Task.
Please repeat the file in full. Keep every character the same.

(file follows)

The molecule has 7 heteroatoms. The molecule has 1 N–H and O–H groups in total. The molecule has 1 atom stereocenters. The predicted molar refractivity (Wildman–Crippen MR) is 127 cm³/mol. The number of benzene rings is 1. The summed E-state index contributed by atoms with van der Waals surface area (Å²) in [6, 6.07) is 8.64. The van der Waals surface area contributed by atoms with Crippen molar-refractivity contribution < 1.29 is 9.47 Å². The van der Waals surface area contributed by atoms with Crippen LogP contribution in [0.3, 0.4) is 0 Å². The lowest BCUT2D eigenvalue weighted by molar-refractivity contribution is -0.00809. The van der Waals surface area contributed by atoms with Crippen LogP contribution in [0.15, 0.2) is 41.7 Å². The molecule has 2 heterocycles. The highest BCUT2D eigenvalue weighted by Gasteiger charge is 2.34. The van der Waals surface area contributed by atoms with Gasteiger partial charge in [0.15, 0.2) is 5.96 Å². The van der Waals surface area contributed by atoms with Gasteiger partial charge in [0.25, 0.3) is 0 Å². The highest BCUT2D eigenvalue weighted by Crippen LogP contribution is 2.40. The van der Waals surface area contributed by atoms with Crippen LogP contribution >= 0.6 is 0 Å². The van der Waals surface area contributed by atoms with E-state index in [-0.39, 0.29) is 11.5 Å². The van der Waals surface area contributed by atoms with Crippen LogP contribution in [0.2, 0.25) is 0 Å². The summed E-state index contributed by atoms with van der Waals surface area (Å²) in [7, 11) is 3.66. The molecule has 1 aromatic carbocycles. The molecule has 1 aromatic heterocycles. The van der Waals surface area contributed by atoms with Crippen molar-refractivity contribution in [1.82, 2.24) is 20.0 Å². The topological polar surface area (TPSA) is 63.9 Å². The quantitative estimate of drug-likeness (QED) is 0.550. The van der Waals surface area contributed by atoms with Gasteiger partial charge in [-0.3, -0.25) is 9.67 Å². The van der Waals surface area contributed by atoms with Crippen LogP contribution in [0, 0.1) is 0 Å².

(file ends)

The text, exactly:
The molecule has 7 heteroatoms. The molecule has 1 N–H and O–H groups in total. The molecule has 1 atom stereocenters. The predicted molar refractivity (Wildman–Crippen MR) is 127 cm³/mol. The number of benzene rings is 1. The summed E-state index contributed by atoms with van der Waals surface area (Å²) in [6, 6.07) is 8.64. The van der Waals surface area contributed by atoms with Crippen molar-refractivity contribution < 1.29 is 9.47 Å². The van der Waals surface area contributed by atoms with Crippen LogP contribution in [0.3, 0.4) is 0 Å². The lowest BCUT2D eigenvalue weighted by molar-refractivity contribution is -0.00809. The van der Waals surface area contributed by atoms with Crippen LogP contribution in [0.15, 0.2) is 41.7 Å². The molecule has 2 heterocycles. The highest BCUT2D eigenvalue weighted by Gasteiger charge is 2.34. The van der Waals surface area contributed by atoms with Gasteiger partial charge in [0.15, 0.2) is 5.96 Å². The van der Waals surface area contributed by atoms with Gasteiger partial charge in [0.25, 0.3) is 0 Å². The highest BCUT2D eigenvalue weighted by Crippen LogP contribution is 2.40. The van der Waals surface area contributed by atoms with Crippen LogP contribution >= 0.6 is 0 Å². The van der Waals surface area contributed by atoms with E-state index in [-0.39, 0.29) is 11.5 Å². The van der Waals surface area contributed by atoms with Crippen LogP contribution in [0.2, 0.25) is 0 Å². The summed E-state index contributed by atoms with van der Waals surface area (Å²) in [7, 11) is 3.66. The molecule has 1 aromatic carbocycles. The molecule has 1 aromatic heterocycles. The van der Waals surface area contributed by atoms with Crippen molar-refractivity contribution in [1.82, 2.24) is 20.0 Å². The topological polar surface area (TPSA) is 63.9 Å². The quantitative estimate of drug-likeness (QED) is 0.550. The van der Waals surface area contributed by atoms with Gasteiger partial charge in [-0.3, -0.25) is 9.67 Å². The van der Waals surface area contributed by atoms with Crippen LogP contribution in [0, 0.1) is 0 Å².